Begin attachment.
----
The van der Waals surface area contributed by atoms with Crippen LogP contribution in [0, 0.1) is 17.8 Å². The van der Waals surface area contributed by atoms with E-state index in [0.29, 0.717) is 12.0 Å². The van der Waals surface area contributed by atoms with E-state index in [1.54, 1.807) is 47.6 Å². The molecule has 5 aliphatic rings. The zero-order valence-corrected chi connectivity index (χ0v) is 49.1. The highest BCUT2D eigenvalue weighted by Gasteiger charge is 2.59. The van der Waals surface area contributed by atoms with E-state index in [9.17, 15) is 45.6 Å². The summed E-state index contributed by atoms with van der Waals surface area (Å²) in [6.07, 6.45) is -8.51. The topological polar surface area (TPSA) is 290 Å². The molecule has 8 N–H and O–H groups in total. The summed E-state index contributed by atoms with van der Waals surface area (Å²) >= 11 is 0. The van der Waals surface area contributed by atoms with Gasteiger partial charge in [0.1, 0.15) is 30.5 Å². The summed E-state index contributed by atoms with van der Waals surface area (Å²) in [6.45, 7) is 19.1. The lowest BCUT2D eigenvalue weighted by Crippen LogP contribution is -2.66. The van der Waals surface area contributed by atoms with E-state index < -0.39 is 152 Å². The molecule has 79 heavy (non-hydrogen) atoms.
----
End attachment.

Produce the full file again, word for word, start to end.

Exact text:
The van der Waals surface area contributed by atoms with Crippen LogP contribution in [0, 0.1) is 17.8 Å². The van der Waals surface area contributed by atoms with E-state index in [0.29, 0.717) is 12.0 Å². The van der Waals surface area contributed by atoms with E-state index in [1.54, 1.807) is 47.6 Å². The molecule has 5 aliphatic rings. The zero-order valence-corrected chi connectivity index (χ0v) is 49.1. The highest BCUT2D eigenvalue weighted by Gasteiger charge is 2.59. The van der Waals surface area contributed by atoms with E-state index in [9.17, 15) is 45.6 Å². The summed E-state index contributed by atoms with van der Waals surface area (Å²) in [6.07, 6.45) is -8.51. The topological polar surface area (TPSA) is 290 Å². The molecule has 8 N–H and O–H groups in total. The summed E-state index contributed by atoms with van der Waals surface area (Å²) >= 11 is 0. The van der Waals surface area contributed by atoms with Gasteiger partial charge in [0.1, 0.15) is 30.5 Å². The summed E-state index contributed by atoms with van der Waals surface area (Å²) in [6.45, 7) is 19.1. The lowest BCUT2D eigenvalue weighted by Crippen LogP contribution is -2.66. The van der Waals surface area contributed by atoms with E-state index < -0.39 is 152 Å². The molecule has 79 heavy (non-hydrogen) atoms.